Workshop on trade, FDI and regional value chains in Uganda

As Uganda seeks to reduce its trade deficit, and deepen value addition by domestic industry and services – IGC Uganda co-hosted a one-day workshop on trade, FDI and regional value chains in Kampala in partnership with the Ministry of Trade, Industry and Cooperatives (MTIC) and the Uganda Free Zones Authority (UfZA) on December 12, 2016. The workshop brought together international experts to present recent IGC research on trade, investment and regional (as well as global) value chain participation, for an audience comprising of government officials, the donor community, and the local academic and business community. The particular studies that were presented are as follows:

  • Improving Export Performance by Improving Policy Focus in Uganda: A working paper by Ben Shepherd (Developing Trade Consultants) that analyses recent data on Uganda’s trade and investment performance, and identifies key issues and policy recommendations to leverage the external sector to support structural change.
  • Industries without Smokestacks in Uganda and Rwanda: A paper by John Spray (Cambridge University) and Sebastian Wolf (Overseas Development Institute) that examines the characteristics of non-traditional industries (services, agro processing) and their role in driving structural transformation.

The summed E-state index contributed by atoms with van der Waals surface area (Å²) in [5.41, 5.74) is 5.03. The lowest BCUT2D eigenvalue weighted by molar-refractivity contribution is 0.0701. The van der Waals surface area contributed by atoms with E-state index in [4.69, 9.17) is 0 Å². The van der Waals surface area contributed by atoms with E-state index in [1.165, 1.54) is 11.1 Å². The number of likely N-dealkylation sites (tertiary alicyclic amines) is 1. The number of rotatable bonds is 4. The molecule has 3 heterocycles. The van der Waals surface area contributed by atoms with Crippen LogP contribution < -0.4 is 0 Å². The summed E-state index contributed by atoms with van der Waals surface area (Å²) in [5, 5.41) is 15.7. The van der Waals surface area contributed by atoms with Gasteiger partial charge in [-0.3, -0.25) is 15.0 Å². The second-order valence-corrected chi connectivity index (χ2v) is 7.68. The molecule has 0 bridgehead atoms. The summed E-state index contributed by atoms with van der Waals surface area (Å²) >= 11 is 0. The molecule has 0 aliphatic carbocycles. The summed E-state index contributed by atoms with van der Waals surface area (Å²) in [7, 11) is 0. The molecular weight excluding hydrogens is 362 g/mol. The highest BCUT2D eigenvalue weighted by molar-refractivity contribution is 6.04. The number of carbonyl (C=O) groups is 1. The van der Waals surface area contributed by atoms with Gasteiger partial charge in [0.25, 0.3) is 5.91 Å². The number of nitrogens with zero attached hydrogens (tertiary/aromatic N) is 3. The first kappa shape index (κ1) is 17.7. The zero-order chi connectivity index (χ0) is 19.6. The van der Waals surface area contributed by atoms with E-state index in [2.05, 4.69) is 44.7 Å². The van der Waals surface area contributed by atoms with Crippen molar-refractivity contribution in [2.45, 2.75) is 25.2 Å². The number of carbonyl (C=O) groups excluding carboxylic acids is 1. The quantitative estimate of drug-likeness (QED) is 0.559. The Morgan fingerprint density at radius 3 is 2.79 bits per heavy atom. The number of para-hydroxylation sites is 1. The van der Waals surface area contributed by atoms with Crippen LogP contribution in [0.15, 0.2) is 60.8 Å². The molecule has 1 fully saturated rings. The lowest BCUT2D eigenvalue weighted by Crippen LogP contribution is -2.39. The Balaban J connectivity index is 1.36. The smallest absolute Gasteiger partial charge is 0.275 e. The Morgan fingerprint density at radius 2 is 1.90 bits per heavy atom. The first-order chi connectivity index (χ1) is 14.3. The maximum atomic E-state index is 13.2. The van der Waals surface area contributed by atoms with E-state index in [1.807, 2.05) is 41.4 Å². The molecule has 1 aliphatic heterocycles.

• Services, Firm Performance and Exports: A paper by Bernard Hoekman (European University Institute) & Ben Shepherd (Developing Trade Consultants) that examines linkages between the economic performance of services firms in EAC countries and the productivity and export performance of manufacturing firms.
  • Regional Value Chains in East Africa: Studies by the Duke University Centre on Globalization, Governance & Competitiveness on opportunities, constraints, and potential for regional integration in the maize, dairy and tourism sectors.
  • Understanding Constraints to Value Addition in Agricultural Exports – insights from East Africa: Lessons from ongoing work by Ameet Morjaria (Northwestern University) on adding value to agricultural exports from East Africa, with a particular focus on coffee exports from the region.
  • The EAC Common External Tariff (CET) and Rwanda: A paper by Garth Frazer (University of Toronto) which argues that a high CET leads firms to locate within the EAC, but more often in Kenya and Tanzania than Rwanda.  The conclusions from this paper (coupled with forthcoming analysis tailored to the Ugandan context) will be used to draw lessons for Uganda.

The objective of the workshop was to identify a few proposals to be taken up by the Government of Uganda with the support of its Development Partners to expand exports and attract FDI.

Speakers’ presentations can be found below.

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Conference participants in Kampala

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